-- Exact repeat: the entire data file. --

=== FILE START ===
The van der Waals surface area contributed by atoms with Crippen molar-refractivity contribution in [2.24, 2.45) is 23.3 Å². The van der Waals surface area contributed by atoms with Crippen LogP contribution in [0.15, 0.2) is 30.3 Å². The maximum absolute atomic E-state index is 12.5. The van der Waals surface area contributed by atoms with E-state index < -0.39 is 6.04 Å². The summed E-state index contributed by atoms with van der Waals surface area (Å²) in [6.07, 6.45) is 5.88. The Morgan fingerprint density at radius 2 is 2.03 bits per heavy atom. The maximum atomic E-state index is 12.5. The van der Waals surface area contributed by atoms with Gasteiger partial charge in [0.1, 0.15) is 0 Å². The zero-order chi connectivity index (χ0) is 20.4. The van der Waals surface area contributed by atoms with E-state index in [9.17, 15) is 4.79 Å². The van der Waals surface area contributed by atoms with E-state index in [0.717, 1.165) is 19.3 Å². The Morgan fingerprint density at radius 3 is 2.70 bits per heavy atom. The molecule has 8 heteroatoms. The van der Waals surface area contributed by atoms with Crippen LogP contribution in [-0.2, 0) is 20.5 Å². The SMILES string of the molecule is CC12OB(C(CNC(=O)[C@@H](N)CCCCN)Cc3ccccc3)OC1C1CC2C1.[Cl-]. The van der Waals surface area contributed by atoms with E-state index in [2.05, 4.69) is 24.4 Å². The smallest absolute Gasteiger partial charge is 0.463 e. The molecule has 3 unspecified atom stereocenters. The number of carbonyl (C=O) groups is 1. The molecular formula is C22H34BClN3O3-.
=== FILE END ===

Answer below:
The van der Waals surface area contributed by atoms with Crippen molar-refractivity contribution in [2.24, 2.45) is 23.3 Å². The van der Waals surface area contributed by atoms with Crippen LogP contribution in [0.15, 0.2) is 30.3 Å². The maximum absolute atomic E-state index is 12.5. The van der Waals surface area contributed by atoms with E-state index < -0.39 is 6.04 Å². The summed E-state index contributed by atoms with van der Waals surface area (Å²) in [6.07, 6.45) is 5.88. The Morgan fingerprint density at radius 2 is 2.03 bits per heavy atom. The maximum atomic E-state index is 12.5. The van der Waals surface area contributed by atoms with Gasteiger partial charge in [0.1, 0.15) is 0 Å². The zero-order chi connectivity index (χ0) is 20.4. The van der Waals surface area contributed by atoms with E-state index in [9.17, 15) is 4.79 Å². The van der Waals surface area contributed by atoms with E-state index in [0.717, 1.165) is 19.3 Å². The Morgan fingerprint density at radius 3 is 2.70 bits per heavy atom. The molecule has 8 heteroatoms. The van der Waals surface area contributed by atoms with Crippen LogP contribution in [-0.2, 0) is 20.5 Å². The SMILES string of the molecule is CC12OB(C(CNC(=O)[C@@H](N)CCCCN)Cc3ccccc3)OC1C1CC2C1.[Cl-]. The van der Waals surface area contributed by atoms with E-state index in [2.05, 4.69) is 24.4 Å². The smallest absolute Gasteiger partial charge is 0.463 e. The molecule has 3 unspecified atom stereocenters. The number of carbonyl (C=O) groups is 1. The molecular formula is C22H34BClN3O3-.